The Elements of Style by William Strunk and E.B. White, as we all know (at least, my residency posse knows), is a tiny book filled with nuggets of gold for writers. That can include everyone, if you're still in school working on college papers and whatnot.
The book is the smallest grammar/style book I've ever encountered, due to (ah, now here I almost wrote "the fact that" - Strunk would be hitting me in the head with a ruler) only a certain number of "rules" listed. Where to put a comma, a semicolon, how to handle yourself with apostophes and so on. I have another grammar book leftover from a creative writing class that lists more usage rules for em dashes, puncutation inside and outside of quotation marks (which I wish Strunk had addressed), and other such items. You get the idea. There's also a nice list of words; how to not screw up allude with elude. Again, you get the idea. If you remember those Mead folders with all the junk on the inside, you should remember the English one with the list of commonly confused words.
But enough about what's inside the book. What about it? It's good (what did you expect?). Strunk wrote this for his students, something I thought was a fantastic idea, and when I started to think about it, I wondered why I'd never heard of the book before. I think everyone in my high school English classes could have used this book. Especially since our teachers (except a one of them) didn't do jack to teach us. It's amazing I love English at all, considering much of the time was spent either watching movies or filling out sheets of busy work. Or doing nothing. I recall doing very little in my senior English class. Right, so I don't get on a rant about poor English teaching, back to the book. Strunk chooses brevity over wordiness, a good idea since wordiness can kill a sentence. I loved some of the ideas he put down on ways to cut out unnecessary words and phrases. I was happy reading, knowing that many of these things I was already doing through choice. You know, that feeling of "That just doesn't sound right" before you reword a sentence? I think a lot of us tend to do that, not because a teacher told us to, but because it isn't hitting our ear right. We want ear candy. Ear candy!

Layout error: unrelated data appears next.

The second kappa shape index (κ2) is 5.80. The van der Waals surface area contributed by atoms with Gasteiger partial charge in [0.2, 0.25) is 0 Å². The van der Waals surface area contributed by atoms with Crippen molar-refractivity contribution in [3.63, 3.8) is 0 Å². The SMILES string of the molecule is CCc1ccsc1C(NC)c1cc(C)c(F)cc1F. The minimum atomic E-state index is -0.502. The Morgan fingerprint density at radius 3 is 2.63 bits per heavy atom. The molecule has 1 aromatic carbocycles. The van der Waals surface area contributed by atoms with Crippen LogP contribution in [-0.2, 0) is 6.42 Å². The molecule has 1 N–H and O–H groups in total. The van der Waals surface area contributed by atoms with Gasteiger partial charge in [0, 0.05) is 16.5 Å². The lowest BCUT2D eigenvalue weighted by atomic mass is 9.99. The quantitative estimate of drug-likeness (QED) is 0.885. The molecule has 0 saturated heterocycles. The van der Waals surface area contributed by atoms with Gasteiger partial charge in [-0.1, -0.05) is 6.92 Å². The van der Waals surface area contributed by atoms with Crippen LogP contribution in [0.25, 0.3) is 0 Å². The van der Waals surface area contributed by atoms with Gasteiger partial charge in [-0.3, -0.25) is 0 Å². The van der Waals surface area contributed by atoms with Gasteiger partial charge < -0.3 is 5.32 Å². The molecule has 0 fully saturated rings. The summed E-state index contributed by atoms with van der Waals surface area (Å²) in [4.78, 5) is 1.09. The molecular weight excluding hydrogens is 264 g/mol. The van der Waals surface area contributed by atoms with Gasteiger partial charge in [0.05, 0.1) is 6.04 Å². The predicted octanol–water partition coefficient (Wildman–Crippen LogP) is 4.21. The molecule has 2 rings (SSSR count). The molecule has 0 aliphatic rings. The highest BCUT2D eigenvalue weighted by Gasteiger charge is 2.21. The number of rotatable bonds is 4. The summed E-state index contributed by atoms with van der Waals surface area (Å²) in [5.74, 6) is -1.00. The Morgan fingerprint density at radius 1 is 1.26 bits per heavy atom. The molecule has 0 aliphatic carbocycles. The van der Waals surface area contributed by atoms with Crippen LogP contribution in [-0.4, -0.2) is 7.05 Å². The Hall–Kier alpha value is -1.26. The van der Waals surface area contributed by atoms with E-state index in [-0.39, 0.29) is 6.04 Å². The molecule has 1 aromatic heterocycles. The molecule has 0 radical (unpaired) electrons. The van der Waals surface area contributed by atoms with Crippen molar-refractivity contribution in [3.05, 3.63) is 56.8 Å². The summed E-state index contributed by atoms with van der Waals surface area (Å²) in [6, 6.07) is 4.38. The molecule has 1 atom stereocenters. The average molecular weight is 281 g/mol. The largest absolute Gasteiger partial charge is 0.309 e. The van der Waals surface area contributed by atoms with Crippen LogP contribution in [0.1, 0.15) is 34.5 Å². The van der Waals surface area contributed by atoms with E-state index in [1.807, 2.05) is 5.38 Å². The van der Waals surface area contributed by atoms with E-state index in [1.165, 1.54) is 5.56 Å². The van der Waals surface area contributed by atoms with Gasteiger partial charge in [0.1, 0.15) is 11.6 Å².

I did feel a bit ignorant when reading words like "gerund" and "participle" and other grammar terms because I couldn't remember what they meant. Ok, shut up, it's been years since I was in a 7th grade English class learning these things. Even then the lack of enthusiasm the teacher had made me drowsy and I couldn't ever stand picking sentences apart and graphing them. I always thought, "This isn't right! A sentence shouldn't be subjected to this!" I was too busy being indignant on the sentence's part to accept what I was supposed to be learning. Now that I sound like a bad student (wasn't, really, I aced the class, but our teacher needed a vacation or to spice up the class somehow). ANYWAY, to get back on point, I had to go look up what some of those meant, only to find out later that (duh) there was a glossary in the back of the book. I laughed to myself and hoped I wasn't the only one who needed it.
I wonder who put it there - Strunk or White? Either way, good move.
I only borrowed the book from work (yeah, again I look like a bad student, I didn't buy it right away, but I have learned that when I do, I'll opt for the paperback instead), but it's on my list o' books to buy. I have no shelfspace (no, seriously, I don't. But I am the God of Organization, so I'm sure I'll be able to think of something), even though I did find a great deal on a pristine copy of Word Painting by Rebecca McClanahan. Yeah, my description has been sucking this time around. I think this surprised one person at residency who had my submission piece. Looking at some of my other works, I don't know what's going on. I have some lovely similes and metaphors.
Strunk and White, eventual revision buddies.